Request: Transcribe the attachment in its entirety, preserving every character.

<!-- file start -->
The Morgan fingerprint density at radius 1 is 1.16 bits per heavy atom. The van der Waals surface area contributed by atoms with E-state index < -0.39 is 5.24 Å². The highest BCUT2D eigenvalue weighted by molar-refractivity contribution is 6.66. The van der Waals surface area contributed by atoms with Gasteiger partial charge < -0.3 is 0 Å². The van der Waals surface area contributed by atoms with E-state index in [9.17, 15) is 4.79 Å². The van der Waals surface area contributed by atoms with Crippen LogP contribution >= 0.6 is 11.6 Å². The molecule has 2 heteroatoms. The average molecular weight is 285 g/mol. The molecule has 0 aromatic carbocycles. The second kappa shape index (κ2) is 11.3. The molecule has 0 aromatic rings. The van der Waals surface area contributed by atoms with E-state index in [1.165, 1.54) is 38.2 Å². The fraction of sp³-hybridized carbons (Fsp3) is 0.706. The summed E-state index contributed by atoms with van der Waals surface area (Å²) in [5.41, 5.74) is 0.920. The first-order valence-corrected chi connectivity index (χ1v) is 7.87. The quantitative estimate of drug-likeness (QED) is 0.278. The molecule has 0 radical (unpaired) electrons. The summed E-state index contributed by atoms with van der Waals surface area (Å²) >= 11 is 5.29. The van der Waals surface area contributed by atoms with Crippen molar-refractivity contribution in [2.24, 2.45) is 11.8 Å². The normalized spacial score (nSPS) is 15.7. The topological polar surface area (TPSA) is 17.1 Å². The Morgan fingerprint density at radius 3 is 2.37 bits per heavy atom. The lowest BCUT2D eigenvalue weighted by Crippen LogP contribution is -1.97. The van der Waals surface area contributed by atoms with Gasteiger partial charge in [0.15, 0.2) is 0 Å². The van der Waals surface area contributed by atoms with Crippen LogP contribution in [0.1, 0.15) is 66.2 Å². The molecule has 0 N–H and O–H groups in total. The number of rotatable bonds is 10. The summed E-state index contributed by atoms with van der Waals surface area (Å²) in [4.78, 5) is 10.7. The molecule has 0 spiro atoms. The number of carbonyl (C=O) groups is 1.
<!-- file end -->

The Morgan fingerprint density at radius 1 is 1.16 bits per heavy atom. The van der Waals surface area contributed by atoms with E-state index < -0.39 is 5.24 Å². The highest BCUT2D eigenvalue weighted by molar-refractivity contribution is 6.66. The van der Waals surface area contributed by atoms with Gasteiger partial charge < -0.3 is 0 Å². The van der Waals surface area contributed by atoms with E-state index in [9.17, 15) is 4.79 Å². The van der Waals surface area contributed by atoms with Crippen LogP contribution >= 0.6 is 11.6 Å². The molecule has 2 heteroatoms. The average molecular weight is 285 g/mol. The molecule has 0 aromatic carbocycles. The second kappa shape index (κ2) is 11.3. The molecule has 0 aromatic rings. The van der Waals surface area contributed by atoms with E-state index in [1.165, 1.54) is 38.2 Å². The fraction of sp³-hybridized carbons (Fsp3) is 0.706. The summed E-state index contributed by atoms with van der Waals surface area (Å²) in [5.41, 5.74) is 0.920. The first-order valence-corrected chi connectivity index (χ1v) is 7.87. The quantitative estimate of drug-likeness (QED) is 0.278. The molecule has 0 radical (unpaired) electrons. The summed E-state index contributed by atoms with van der Waals surface area (Å²) >= 11 is 5.29. The van der Waals surface area contributed by atoms with Crippen molar-refractivity contribution in [2.24, 2.45) is 11.8 Å². The normalized spacial score (nSPS) is 15.7. The topological polar surface area (TPSA) is 17.1 Å². The Morgan fingerprint density at radius 3 is 2.37 bits per heavy atom. The lowest BCUT2D eigenvalue weighted by Crippen LogP contribution is -1.97. The van der Waals surface area contributed by atoms with Gasteiger partial charge in [0.15, 0.2) is 0 Å². The van der Waals surface area contributed by atoms with Crippen LogP contribution in [0.1, 0.15) is 66.2 Å². The molecule has 0 N–H and O–H groups in total. The number of rotatable bonds is 10. The summed E-state index contributed by atoms with van der Waals surface area (Å²) in [4.78, 5) is 10.7. The molecule has 0 spiro atoms. The number of carbonyl (C=O) groups is 1.